Raw report (minimal editing and spellcheck) from the Casino-Free Philadelphia Trial today.
All charges dropped. The D.A. was incompetent, our councel, Larry krasner, was super; the judge seemed to be on our side from the beginning. I'm exhausted (got up at 5:00 AM).
A moving experience--this was really quite an extraordinary group of people. (see the bios end of this report: HERE
We gathered earlier at the United Methodist Church on North Broad, went around the circle ... Quaker style, taking turns as the spirit moved us to say something about why we were there. This was covered by the press... most particularly, by CNN, which (as near as I could understand) is preparing to do a piece on the effects of using gambling for revenue... including lotteries. The reporter asked intelligent questions--and seemed particularly interested in what I said about the corrupting power of back door taxation. He pushed this question. Pushed it further. Finally asked, "do you think the system is broken?"
For a moment I couldn't answer... 'do you want to know what I REALLY think," I asked. "Yes, he said... dead serious, without hesitation. "Don't hold back... is it too late, is the system broken? " I'm so tired I can't remember exactly what I said.. something about how angry I was with Gov. Rendell and the PA Supreme Court... that they were all bought-and-paid-and for, that Mayor Nutter had been blackmailed into giving in to the state because of the economy and the city budget crisis-- or the city wouldn't get the funds we needed to avoid bankruptcy.. He asked again, "is the system broken." I said. "Close, very close--but it’s not broken yet. We're here as proof to that. As long as citizens are not afraid to speak their mind, to stand up and fight for what we believe, there's still hope. "
The whole case came down to intent. No conspiracy (1st charge) without criminal intent, (2) no disorderly conduct ... D.A. and civil affairs cop showed the judge a video of the whole thing. The D.A. at one point wanted to fast-forward and the judge said, "no no, pointing to Jesse Brown (my cell mate), with his black suit and clerical collar-- an image you could imagine in Life Magazine from the civil rights movement... "No no, I want to see the reverend get arrested!" Says this with devilish smile. Picture this judge... Judge Dugan. Big guy. Type: working class Irish, pro-labor Democrat(?)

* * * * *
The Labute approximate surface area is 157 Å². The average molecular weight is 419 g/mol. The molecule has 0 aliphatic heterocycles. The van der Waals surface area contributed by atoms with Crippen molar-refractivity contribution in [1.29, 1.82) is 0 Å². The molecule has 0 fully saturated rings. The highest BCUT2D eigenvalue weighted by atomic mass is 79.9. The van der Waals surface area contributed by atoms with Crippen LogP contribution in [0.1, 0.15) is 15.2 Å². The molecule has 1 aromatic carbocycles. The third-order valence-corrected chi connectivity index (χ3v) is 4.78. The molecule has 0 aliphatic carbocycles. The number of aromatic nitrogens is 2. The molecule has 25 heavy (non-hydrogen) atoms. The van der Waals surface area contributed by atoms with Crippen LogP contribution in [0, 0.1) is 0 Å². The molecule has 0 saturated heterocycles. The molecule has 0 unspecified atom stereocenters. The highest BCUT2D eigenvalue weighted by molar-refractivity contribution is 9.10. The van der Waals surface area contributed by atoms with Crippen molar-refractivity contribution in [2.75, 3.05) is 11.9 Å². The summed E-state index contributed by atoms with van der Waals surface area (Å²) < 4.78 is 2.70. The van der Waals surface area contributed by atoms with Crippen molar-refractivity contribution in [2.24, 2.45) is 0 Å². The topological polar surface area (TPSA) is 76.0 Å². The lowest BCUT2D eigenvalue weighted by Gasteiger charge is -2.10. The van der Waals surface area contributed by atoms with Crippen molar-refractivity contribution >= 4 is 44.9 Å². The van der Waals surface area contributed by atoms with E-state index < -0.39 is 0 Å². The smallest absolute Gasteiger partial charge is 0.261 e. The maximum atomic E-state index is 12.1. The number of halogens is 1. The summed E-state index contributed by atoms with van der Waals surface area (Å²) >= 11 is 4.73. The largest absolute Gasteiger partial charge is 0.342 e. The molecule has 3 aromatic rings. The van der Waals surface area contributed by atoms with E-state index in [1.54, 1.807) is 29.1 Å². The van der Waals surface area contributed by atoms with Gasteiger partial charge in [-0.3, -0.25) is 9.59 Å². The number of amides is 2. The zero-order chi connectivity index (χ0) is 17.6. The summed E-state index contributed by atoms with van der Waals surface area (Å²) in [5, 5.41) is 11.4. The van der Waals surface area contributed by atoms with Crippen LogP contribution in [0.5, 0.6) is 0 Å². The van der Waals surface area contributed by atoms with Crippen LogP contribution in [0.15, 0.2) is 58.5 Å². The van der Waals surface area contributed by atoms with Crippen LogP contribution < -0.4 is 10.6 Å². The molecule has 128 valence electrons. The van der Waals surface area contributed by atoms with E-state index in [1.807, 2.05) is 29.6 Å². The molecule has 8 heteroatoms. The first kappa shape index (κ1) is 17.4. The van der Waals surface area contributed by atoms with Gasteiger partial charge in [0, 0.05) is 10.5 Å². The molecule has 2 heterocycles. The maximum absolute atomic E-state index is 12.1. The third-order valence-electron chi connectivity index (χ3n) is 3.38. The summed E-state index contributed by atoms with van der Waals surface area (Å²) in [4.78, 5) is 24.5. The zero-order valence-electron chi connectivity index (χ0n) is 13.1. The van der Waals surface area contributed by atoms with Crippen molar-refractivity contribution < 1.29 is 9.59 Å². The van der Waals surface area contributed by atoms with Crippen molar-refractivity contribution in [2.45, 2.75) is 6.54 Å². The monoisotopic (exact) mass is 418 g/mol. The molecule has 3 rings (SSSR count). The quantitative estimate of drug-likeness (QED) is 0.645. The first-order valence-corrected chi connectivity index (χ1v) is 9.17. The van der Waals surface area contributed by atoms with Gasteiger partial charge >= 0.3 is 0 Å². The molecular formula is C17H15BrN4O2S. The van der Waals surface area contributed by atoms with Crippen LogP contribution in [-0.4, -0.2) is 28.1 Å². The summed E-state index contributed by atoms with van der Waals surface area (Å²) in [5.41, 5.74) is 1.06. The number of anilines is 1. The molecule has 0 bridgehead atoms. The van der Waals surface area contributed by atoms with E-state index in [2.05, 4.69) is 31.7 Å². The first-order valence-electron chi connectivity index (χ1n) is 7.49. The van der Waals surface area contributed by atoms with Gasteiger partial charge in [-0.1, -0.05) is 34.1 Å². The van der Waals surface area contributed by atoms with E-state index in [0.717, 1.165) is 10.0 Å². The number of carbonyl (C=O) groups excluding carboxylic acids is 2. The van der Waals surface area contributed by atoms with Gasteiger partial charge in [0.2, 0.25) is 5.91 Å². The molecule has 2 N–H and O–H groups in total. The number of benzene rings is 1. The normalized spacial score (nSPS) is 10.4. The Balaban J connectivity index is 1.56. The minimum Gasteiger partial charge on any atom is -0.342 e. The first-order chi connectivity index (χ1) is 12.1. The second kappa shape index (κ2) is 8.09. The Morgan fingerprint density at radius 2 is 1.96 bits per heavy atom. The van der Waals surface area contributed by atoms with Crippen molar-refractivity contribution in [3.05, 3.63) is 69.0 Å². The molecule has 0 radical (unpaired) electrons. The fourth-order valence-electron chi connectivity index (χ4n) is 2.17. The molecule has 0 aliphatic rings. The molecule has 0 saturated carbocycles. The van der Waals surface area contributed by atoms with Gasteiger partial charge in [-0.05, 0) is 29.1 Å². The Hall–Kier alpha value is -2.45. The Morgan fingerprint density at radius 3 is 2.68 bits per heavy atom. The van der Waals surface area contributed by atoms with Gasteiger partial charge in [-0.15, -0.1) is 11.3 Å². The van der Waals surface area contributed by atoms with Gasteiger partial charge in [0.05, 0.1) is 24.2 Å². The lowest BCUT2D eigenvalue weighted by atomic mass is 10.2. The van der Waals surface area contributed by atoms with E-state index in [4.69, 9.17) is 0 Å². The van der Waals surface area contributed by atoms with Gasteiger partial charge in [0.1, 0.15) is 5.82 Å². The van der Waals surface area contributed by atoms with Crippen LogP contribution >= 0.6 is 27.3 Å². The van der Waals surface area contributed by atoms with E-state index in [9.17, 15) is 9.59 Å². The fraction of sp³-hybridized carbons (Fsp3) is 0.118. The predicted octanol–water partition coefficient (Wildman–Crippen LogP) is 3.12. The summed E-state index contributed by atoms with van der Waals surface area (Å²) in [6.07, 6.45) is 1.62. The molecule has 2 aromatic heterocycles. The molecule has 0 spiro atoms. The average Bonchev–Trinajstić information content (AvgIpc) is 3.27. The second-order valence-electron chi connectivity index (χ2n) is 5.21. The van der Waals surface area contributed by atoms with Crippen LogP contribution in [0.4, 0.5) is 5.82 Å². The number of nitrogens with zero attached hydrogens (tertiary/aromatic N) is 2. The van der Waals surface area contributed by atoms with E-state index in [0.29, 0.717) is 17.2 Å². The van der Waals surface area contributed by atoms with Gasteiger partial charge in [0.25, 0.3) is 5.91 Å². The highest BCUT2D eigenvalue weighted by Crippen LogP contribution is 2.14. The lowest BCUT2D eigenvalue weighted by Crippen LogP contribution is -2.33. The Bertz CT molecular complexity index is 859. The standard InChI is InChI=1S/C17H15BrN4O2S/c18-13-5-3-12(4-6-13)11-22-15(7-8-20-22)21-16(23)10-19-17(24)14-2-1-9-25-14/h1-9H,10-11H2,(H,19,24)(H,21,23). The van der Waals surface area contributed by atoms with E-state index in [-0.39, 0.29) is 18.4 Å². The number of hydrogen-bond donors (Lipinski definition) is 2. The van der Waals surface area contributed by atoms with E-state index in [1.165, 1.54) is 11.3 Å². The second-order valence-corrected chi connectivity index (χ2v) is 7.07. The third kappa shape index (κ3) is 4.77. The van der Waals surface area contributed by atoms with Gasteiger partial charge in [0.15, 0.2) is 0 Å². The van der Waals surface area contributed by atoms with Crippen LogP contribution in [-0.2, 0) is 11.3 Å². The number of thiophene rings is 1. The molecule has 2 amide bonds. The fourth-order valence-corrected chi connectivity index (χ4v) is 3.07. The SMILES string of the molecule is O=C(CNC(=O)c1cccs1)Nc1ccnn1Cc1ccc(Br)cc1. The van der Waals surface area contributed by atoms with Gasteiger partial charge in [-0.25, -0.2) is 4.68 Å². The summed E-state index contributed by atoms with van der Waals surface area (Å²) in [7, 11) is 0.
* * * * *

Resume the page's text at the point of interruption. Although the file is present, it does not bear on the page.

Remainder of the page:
No one resisted, of course--it was clear (the D.A. went to pains to point this out-- several times she seemed to be on our side!)… that the cops were the ones blockading the entrance, not us!... "So.. says the Civil Affairs cop who arrested us.. “so they wouldn't slip through into that huge construction site where we'd have to chase 'em like turkeys." No disorderly conduct in evidence. So everything came down to our intent: why were we there? To be arrested? To cause trouble? Or to deliver a clear political message? Our purpose was written on our shirts. "The words," our councel emphasized, "The words on the shirts. The words they were chanting. The words we gave to the press--who we had called, of course.... to make sure our message got to the public.
The D.A., poor thing, was lost for words. She made a sad effort to find a counter argument... something about, even with legal intent if impinged on the rights of others.. "What rights were being impinged?" The judge asked. "Like at the Republican Convention..." Councel: "Where 400 were arrested and all charges dismissed?" "May I site a relevant case, your Honor?" "Please do." ... she fumbled through her papers... "there was a church.... protesters at a church. And they impinged on the rights of the members of the congregation. They claimed the right to protest... and were found guilty." What were they protesting?" the judge asked. .... she stood there, reading the page she had in hand, searching... searching...
"Something about bringing them... something about scrap iron ... I think."
The judge looked at her. Perfect comic timing.
"I find in favor of councel." Got up and left.
The courtroom was packed. Had to move to a larger courtroom.
Now--this CNN piece. This is some kind of feature. Not evening news. Have to keep an eye out for it. Seems to be an issue that's catching on around the country. A city like Detroit--major casinos in the center of the city. 22% unemployment. The revenue they were to bring in? The City of Detroit has had to advance the casinos 3 million to keep them from closing their doors. Lotteries and casinos have reached saturation for their markets—why, then, do they keep being built? This has become a real question... why do states keep pushing them? Who's getting paid here? Paid off? Casino-Free Philadelphia has been taken up in other cities across the country. The kind of grassroots actions they've been doing here for 6, 7 years is catching on.
Very moving, humbling... to be a part of this.
Democracy is up to us!
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